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Finish out the semester or a natural stopping point. January is actually a really good time for me to have a student not continue  because I usually have some who want to start then, and we just did a recital in December, so except for my teen group (which has a performance in Feb), Jan tends to be a start over point. But for DD's cheer team, leaving between about September and May is just plain hard on the team, and that was one reason why we pulled DD when injuries were going to keep her out at least 2 months in Augusf-becsuse leaving in August wasn't a problem, but coming back in October would have required adaptation. 

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Yes.  I let two of my dc quit an activity that I wanted them in.  One quit because the group wasn't a good fit, and the other quit because a preferred activity conflicted.  Both have chosen to return to the activity in recent years with groups and schedules that worked better for them.  

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I would let a child quit, and I wouldn't make that dependent on picking up another activity immediately or having a replacement in mind.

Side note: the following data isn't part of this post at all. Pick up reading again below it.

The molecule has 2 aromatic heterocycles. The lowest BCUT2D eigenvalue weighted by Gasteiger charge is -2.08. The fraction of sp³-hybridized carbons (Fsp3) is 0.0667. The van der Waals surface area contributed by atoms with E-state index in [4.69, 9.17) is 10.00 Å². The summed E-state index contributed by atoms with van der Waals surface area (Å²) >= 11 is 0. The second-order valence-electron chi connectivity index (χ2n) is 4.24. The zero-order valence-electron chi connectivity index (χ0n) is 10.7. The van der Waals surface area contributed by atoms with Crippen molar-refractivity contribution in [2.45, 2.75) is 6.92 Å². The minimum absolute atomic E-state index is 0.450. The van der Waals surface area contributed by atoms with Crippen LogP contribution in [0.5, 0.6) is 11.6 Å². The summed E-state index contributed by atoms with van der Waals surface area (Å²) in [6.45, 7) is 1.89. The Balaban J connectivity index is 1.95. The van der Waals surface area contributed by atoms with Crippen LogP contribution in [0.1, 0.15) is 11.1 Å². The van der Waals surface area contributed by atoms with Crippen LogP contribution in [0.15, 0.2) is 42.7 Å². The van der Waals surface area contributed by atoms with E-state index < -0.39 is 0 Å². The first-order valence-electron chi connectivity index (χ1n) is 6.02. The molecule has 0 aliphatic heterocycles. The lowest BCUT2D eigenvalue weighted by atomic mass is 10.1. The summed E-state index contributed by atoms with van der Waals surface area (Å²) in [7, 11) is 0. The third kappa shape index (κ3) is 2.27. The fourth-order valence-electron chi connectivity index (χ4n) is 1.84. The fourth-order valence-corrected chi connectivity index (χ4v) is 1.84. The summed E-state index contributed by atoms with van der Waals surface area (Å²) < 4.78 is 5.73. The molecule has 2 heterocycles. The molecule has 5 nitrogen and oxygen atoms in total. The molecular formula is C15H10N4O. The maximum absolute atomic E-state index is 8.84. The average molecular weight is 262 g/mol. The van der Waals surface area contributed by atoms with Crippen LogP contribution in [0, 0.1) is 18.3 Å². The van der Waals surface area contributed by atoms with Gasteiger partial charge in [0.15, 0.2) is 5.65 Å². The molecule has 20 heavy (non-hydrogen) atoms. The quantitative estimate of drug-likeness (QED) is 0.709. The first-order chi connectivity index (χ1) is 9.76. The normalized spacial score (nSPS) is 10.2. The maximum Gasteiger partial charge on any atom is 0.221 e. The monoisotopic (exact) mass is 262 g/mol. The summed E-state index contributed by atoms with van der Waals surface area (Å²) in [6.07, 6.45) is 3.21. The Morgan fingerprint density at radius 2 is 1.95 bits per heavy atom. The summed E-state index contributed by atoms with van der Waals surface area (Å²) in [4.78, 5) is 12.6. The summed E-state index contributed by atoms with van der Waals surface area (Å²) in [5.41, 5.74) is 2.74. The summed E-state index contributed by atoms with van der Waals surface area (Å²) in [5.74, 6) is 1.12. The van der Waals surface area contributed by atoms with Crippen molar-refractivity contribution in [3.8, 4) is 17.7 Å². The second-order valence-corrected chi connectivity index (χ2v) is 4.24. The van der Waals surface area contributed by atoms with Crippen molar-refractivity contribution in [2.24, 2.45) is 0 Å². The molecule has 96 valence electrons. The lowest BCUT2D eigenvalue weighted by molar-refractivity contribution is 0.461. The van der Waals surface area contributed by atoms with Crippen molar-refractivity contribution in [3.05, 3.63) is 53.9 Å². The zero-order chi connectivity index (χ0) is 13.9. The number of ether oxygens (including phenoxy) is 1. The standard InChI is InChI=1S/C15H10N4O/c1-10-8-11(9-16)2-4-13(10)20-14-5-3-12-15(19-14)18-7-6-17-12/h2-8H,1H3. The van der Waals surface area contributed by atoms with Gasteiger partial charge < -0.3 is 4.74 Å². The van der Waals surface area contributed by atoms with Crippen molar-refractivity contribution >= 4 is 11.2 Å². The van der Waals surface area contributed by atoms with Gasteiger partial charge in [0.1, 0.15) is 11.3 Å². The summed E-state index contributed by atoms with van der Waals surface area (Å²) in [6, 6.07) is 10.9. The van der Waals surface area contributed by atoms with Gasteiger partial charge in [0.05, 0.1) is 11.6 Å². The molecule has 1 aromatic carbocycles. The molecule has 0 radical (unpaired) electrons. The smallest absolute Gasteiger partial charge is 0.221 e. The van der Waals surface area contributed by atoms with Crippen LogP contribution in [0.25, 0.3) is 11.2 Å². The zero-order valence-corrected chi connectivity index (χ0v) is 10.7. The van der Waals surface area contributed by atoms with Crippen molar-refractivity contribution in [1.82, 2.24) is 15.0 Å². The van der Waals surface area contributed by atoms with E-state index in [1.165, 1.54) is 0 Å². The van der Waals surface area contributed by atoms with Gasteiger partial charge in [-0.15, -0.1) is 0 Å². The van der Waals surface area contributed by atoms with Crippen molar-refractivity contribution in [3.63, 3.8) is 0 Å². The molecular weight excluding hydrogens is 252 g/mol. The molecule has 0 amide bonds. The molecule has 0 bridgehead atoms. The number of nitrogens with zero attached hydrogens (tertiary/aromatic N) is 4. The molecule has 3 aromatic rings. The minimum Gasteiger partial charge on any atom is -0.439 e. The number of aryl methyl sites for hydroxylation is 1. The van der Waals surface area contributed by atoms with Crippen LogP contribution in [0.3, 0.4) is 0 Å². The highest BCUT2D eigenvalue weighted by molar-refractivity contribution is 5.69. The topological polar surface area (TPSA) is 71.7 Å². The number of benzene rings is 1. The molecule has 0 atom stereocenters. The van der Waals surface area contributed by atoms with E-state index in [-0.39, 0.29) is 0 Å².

Sometimes we need a break. You can always take some time off if wanted and then see what sparks an interest next month, next summer, next year.

And sometimes organized, outside of the home activities are not the only game in town. There are plenty of ways to get physical activity, help others, develop useful and artistic skills, interact with people/learn and practice social skills. Most of that can be learned at home, frankly. 

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I'd let him quit, unless of course it's in the middle of a "season" and people are depending on him to finish it.  (But it sounds like they're not.)

ETA:  I can't really think of any reason why you wouldn't let him quit (again, as long as it's not something he committed to and people are depending on), so I'm curious!

Edited by J-rap
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Sure, I would let him quit. 

Our Boy Scout made it to Life Scout level (one level before Eagle) when he wanted to quit. I wasn't happy about it - it was important to me then that he go on to become an Eagle - but he felt he was just done with Scouts so there was no reason for him to stay. We did tell him he needed to find something else to do outside the house, mainly because he was homeschooled, was shy and introverted, so had few friends and no much else to do. He ended up joining our community volunteer fire company, which has turned out great for him.

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2 minutes ago, RootAnn said: